Sydney review - Packer and Sons: a riveting story
The Packers: Josh McConville as James and John Howard as Frank. Photo by Brett Boardman.
Packer and Sons
By Tommy Murphy
Directed by Eamon Flack
A Belvoir Production
18 & 25 Belvoir Street
Season: 16 November – 22 December. Duration: 2 hours 30 minutes including interval. Bookings: www.belvoir.com.au
There is one particular scene in Packer & Sons which encapsulates the environment in which James Packer grew up in. His father Kerry wants young James (about 12 years old) to learn how to face a fast bowler. Kerry has just bought the latest automatic bowling machine and, under the supervision of one of Australia’s Test cricketers, wants the machine set at the speed of a Jeff Thompson fast delivery. Arguably, 160 km/h.
James is at the crease, bat in hand, listening to his father rant and rave, too young and naïve to challenge his dad’s dangerous training instructions. The test cricketer is refusing to set such a fast pace, so Kerry takes the bat and insists that the ball be sent. WHAM!! Kerry’s big frame cops the ball on the shoulder and stumbles, expletives flying with his proverbial tail between his legs. James stands by aghast. Just one of life’s lessons from a Packer. Good one Kerry!
Welcome to the world of the Packers. Or, at least one version of it, according to the writer Tommy Murphy. His play, Packer & Sons is a well-researched and absorbing black comedy set in the boardrooms and backrooms of what once was, Australia’s wealthiest family dynasty.
It’s a whirlwind story to watch on stage. Spanning roughly 50 years from the 1950’s to the 2000’s, Murphy writes in the manner that the Packer’s speak: loudly, confidently, bluntly and always with lashings of four-letter words. There’s lots of drinking, smoking and brawling as the big fella’s in the Packer business nearly always get what they want. It seems as if no one is immune from their power and influence. “I decide when we make a Prime Minister wait” boasts Frank Packer.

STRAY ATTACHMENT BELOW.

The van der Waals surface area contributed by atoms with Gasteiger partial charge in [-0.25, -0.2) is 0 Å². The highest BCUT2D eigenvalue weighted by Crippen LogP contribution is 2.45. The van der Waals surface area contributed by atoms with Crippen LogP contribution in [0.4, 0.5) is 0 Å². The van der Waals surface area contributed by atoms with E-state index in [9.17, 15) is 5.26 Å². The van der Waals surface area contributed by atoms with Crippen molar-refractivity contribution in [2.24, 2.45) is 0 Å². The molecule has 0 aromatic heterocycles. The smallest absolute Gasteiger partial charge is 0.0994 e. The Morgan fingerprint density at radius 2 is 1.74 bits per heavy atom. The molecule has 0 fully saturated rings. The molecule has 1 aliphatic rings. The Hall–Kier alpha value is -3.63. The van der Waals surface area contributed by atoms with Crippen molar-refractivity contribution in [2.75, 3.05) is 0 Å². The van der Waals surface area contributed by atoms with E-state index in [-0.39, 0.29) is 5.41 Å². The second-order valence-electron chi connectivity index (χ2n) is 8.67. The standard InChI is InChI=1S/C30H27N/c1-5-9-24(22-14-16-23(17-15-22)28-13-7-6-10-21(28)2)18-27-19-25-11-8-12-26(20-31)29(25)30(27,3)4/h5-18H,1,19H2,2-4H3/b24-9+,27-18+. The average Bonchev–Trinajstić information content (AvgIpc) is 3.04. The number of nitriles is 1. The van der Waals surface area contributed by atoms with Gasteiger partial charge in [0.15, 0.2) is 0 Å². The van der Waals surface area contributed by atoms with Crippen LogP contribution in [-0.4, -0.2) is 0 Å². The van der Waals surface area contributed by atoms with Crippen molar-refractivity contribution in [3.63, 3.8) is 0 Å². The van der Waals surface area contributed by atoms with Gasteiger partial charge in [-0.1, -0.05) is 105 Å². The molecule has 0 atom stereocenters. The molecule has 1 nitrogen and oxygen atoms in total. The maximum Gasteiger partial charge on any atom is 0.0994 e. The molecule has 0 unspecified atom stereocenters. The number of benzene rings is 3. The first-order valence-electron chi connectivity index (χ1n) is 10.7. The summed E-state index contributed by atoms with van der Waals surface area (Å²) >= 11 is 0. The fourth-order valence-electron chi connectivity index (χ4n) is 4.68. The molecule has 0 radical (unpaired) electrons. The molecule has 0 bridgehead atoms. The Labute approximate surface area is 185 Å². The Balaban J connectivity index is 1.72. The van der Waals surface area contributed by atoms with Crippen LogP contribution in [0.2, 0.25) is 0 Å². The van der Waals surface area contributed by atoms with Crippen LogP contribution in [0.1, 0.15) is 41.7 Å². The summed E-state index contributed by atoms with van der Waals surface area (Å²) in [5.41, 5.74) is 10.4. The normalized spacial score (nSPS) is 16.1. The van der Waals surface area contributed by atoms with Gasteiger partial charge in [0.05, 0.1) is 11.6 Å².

By the early 70’s, Frank Packer is Australia’s undisputed media king, owning the Nine Network and a string of publications. He’s been grooming his eldest son Clyde to take over command of the empire. His younger son Kerry has had a chequered youth involving gambling debts and drinking bouts, as well as a car crash in which three people died. Therefore, good judgement in his life has been conspicuous by its absence. Frank refers to Kerry as “Dum Dum”, and it’s not said affectionately. Later he bemoans: “Rupert Murdoch. The son I never had”.
Clyde, on the other hand, seems to be the clever son. However, Frank denies the opportunity for advanced education, claiming that “university will only make you a communist”.
As Kerry starts to show some business nous, the tables get turned and he ultimately gets full control when Frank dies in 1974.
This production is a terrific collaboration between writer Murphy and Director Eamon Flack. There is a huge, wide stage available and the backdrop is a matrix of opaque glass panels, reminiscent of 1990’s corporate cubicle screens. Set changes are brilliantly executed on stage and some characters magically transform from young to old before our eyes.
Costumes (Romanie Harper) did very well with the task at hand, meeting the needs of polo field, hospital, boardroom and cricket pitch with ease. Lighting (Nick Schlieper) and Sound (David Bergman and Steve Francis) stood out, especially the simulated helicopter landing!
The actor’s ability to portray their multiple characters was exemplary. John Howard as the older Kerry Packer/Frank Packer had the physique and appropriate gruffness to scare the pants off any subordinate. Supported by Brandon McClelland as Clyde, Nick Bartlett as Lachlan Murdoch/young Rupert, John Gaden as older Rupert/Nick Falloon and, Anthony Harkin as Jodee Rich, the whole ensemble was perfectly cast. Not to mention young Nate Sammut as Boy James/Boy Kerry.
However, I feel outstanding status belongs to Josh McConville who played James Packer and young Kerry Packer. His ability to grasp the emotional dynamics of James was extraordinary.
At the end of the day, the story is about James Packer. Affected by a bullying father and grandfather, it’s not in James’ DNA to continue in the same tradition. With the disastrous One.Tel experience behind him, James has attempted to exit media and dominate casino’s in Australia and abroad. It’s not been easy, and the mental strain must be enormous.
Packer & Sons tells a riveting story, although its completely male dominated. Whether the writer chose to ignore female influences in the Packer world or not, it may have been an interesting inclusion in this story. Which is clearly not over yet, by a long shot.
There is a lot to enjoy in this production at Belvoir. It has to be a “must see”. If nothing else, you will have an opinion of the Packer’s after the show.